Framework for Comparative Research on Relational Information Displays
Park, Sung Jun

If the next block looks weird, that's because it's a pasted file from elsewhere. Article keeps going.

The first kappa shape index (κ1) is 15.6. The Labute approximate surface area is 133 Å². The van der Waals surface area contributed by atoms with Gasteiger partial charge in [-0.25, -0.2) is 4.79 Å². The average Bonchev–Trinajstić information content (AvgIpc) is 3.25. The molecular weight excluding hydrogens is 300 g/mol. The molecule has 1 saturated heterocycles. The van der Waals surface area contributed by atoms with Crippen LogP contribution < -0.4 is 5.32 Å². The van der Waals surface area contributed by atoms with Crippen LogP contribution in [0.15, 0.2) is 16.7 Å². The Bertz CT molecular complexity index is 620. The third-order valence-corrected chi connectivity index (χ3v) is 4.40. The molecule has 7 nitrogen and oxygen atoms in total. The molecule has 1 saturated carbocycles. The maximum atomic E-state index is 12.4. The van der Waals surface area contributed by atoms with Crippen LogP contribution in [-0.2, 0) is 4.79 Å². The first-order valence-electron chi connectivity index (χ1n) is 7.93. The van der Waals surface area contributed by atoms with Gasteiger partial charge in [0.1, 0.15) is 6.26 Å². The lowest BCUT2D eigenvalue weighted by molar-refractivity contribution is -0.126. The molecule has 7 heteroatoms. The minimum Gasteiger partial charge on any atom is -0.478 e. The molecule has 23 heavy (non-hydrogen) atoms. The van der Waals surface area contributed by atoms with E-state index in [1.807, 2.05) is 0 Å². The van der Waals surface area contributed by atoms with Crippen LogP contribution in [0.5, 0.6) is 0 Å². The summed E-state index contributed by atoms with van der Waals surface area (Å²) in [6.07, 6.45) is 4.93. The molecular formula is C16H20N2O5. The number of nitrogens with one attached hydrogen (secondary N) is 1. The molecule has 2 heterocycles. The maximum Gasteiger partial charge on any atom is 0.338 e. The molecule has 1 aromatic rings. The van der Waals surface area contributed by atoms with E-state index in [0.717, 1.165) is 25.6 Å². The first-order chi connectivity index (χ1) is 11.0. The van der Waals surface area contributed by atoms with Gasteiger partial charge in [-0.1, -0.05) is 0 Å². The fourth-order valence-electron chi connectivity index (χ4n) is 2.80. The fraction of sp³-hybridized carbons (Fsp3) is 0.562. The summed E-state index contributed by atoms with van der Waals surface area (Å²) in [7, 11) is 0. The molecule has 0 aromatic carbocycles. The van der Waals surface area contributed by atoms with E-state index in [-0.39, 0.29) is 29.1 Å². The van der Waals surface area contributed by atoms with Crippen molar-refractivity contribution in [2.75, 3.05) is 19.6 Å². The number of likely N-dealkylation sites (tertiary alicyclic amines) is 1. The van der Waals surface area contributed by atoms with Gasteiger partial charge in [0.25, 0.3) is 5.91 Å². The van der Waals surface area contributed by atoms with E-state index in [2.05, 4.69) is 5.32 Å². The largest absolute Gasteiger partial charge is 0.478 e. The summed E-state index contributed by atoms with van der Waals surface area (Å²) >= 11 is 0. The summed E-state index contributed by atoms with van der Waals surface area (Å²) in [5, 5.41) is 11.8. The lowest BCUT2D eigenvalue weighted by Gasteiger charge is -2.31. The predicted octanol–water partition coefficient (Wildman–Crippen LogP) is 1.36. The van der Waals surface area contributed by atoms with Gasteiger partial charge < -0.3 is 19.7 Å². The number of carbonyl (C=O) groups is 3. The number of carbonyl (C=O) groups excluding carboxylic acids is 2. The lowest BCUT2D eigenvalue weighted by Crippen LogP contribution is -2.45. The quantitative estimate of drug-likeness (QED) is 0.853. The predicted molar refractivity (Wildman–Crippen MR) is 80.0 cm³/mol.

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We identify critical issues in comparative research on relational information displays (RIDs). The key argument is that when conducting an analysis of the cognitive process of people viewing different displays, their perceptual processes must be held constant so that they do not affect the results. We propose that in order to help researchers more easily compare display types (e.g., graphs) for how effectively they convey information, two factors must be considered. First, each element (e.g., each bar in a bar graph) in graphs that are being compared has to be equally discriminable. Second, the number of elements in the graphs being compared has to be the same; the maximum number of elements is limited by from the graph that uses a presentation format (e.g., density) that has the fewest number of discriminable levels. We present a psychophysics experiment that identified differential discrimination thresholds for density levels.